[image-1] Charleston City Council is set to once again consider a significant increase in workforce housing requirements in certain portions of the city.
Earlier this year, City Council members gave initial approval to a new set of requirements for developers opting to take advantage of the city’s Mixed-Use Workforce Housing zoning. Under the current system, developers building in this special district are offered an unlimited density bonus on residential units and reduced parking requirements in exchange for setting aside at least 15 percent of available units as workforce housing. Available for renters earning less than 80 percent of the Area Median Income (AMI), these residential units must be offered at below market rates for at least 10 years.
The proposed changes that gained initial approval from City Council would increase the required amount of workforce housing from 15 to 20 percent and require that these more affordable units be maintained for 25 years. Developers not wishing to provide the required amount of workforce units would have the option of paying into the proposed Workforce-Affordable Housing Fund maintained by the city to pay for the creation of new affordable housing projects and improve current workforce housing.
As currently suggested, this fee would be $3.40 per square foot of workforce housing not provided for projects already in the pipeline, but that rate would increase to $5.10 for any development presented at a later date. In May, the city’s Community Development Committee approved an agreement with Woolfe Street’s Skygarden developers to set aside $520,587 instead of providing 14 units below the market rate.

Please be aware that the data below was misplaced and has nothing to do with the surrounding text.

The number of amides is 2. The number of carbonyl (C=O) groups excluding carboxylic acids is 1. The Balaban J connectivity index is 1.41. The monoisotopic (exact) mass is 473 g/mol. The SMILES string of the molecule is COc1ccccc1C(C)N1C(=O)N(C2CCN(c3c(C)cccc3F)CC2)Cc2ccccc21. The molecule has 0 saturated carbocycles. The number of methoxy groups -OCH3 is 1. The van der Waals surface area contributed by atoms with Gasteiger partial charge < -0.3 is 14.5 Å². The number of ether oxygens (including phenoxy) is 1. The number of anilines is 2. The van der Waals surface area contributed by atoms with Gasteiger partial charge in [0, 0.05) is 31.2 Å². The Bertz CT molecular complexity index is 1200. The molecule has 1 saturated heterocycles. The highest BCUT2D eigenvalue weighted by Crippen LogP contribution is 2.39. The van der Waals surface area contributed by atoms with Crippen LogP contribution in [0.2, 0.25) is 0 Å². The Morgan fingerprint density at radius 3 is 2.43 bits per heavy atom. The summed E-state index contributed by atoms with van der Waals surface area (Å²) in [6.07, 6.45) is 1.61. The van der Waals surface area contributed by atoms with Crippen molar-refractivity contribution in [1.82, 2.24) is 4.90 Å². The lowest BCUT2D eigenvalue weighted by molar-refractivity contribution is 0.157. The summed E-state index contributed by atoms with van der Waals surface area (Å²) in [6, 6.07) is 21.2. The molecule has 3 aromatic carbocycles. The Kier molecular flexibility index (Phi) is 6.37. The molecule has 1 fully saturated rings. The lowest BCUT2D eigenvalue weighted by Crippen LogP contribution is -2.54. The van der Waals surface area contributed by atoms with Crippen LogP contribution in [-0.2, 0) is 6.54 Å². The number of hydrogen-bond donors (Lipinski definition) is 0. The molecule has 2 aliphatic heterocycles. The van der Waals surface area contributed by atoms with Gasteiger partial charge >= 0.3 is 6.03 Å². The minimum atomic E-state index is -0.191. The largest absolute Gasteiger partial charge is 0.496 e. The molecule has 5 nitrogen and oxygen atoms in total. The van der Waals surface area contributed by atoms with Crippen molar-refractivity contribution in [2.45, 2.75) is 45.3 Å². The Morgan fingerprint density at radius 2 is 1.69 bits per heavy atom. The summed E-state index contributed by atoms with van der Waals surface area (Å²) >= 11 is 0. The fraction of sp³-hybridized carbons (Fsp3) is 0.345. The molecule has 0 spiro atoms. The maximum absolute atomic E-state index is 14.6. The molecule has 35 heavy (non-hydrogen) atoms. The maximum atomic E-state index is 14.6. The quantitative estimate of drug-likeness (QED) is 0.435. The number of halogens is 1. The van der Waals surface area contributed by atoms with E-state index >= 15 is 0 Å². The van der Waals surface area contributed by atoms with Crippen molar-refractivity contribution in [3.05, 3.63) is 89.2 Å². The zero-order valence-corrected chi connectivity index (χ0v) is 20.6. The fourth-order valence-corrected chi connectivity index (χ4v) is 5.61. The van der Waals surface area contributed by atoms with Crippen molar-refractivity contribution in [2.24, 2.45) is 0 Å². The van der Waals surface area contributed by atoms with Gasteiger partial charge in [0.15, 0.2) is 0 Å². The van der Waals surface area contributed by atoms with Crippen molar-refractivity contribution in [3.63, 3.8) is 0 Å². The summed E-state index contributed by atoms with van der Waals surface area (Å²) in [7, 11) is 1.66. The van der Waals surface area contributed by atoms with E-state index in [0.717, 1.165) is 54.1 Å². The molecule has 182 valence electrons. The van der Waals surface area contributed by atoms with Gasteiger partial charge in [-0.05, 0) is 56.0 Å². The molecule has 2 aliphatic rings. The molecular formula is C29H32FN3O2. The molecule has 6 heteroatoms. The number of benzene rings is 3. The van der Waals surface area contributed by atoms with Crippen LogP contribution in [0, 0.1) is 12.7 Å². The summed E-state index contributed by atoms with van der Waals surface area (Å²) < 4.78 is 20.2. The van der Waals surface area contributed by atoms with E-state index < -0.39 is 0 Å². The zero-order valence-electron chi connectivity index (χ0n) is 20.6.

After passing first vote from City Council, the proposed changes went to the city Planning Commission, who ultimately voted to recommend a reduced set of requirements than initially presented. Under the Planning Commission’s recommendation, the amount of required workforce housing would remain at 15 percent, but the time requirement for workforce rates would be increased to 15 years, rather than the 25-year time frame proposed by City Council. Set for public hearing at City Council’s upcoming meeting on July 11, a two-thirds vote would be needed to overturn the Planning Commission’s recommendation.
For those uncertain of the burden that housing prices place on many Charleston residents, the most recent State of the Nation’s Housing report from the Joint Center of Housing Studies at Harvard provides a fresh update. According to the report, more than 42 percent of renters in the Charleston-North Charleston metro area pay more than 30 percent of their annual income toward housing costs. Exactly 23 percent of local renters — or 21,800 households — spend at least half of their income on housing.
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